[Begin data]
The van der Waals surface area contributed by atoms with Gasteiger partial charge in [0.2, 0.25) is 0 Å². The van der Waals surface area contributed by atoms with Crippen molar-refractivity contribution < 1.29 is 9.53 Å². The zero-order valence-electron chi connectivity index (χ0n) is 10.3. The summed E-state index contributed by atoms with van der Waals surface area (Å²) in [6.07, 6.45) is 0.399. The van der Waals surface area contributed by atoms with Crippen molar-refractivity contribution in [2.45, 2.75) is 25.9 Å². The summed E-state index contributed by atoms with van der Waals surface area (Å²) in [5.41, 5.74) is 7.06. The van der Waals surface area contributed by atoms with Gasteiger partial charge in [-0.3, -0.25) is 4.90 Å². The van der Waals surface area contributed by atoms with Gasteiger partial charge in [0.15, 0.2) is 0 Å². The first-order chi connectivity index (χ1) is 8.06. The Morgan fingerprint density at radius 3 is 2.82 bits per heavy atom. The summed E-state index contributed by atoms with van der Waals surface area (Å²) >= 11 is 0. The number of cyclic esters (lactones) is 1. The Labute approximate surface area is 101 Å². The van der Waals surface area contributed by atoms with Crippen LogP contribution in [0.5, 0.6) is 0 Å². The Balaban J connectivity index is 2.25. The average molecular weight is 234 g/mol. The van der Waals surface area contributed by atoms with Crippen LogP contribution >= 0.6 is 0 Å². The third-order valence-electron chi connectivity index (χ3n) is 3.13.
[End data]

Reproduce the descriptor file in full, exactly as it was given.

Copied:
The van der Waals surface area contributed by atoms with Gasteiger partial charge in [0.2, 0.25) is 0 Å². The van der Waals surface area contributed by atoms with Crippen molar-refractivity contribution < 1.29 is 9.53 Å². The zero-order valence-electron chi connectivity index (χ0n) is 10.3. The summed E-state index contributed by atoms with van der Waals surface area (Å²) in [6.07, 6.45) is 0.399. The van der Waals surface area contributed by atoms with Crippen molar-refractivity contribution in [2.45, 2.75) is 25.9 Å². The summed E-state index contributed by atoms with van der Waals surface area (Å²) in [5.41, 5.74) is 7.06. The van der Waals surface area contributed by atoms with Gasteiger partial charge in [-0.3, -0.25) is 4.90 Å². The van der Waals surface area contributed by atoms with Gasteiger partial charge in [0.15, 0.2) is 0 Å². The first-order chi connectivity index (χ1) is 8.06. The Morgan fingerprint density at radius 3 is 2.82 bits per heavy atom. The summed E-state index contributed by atoms with van der Waals surface area (Å²) >= 11 is 0. The number of cyclic esters (lactones) is 1. The Labute approximate surface area is 101 Å². The van der Waals surface area contributed by atoms with Crippen LogP contribution in [0.5, 0.6) is 0 Å². The Balaban J connectivity index is 2.25. The average molecular weight is 234 g/mol. The van der Waals surface area contributed by atoms with Crippen LogP contribution >= 0.6 is 0 Å². The third-order valence-electron chi connectivity index (χ3n) is 3.13.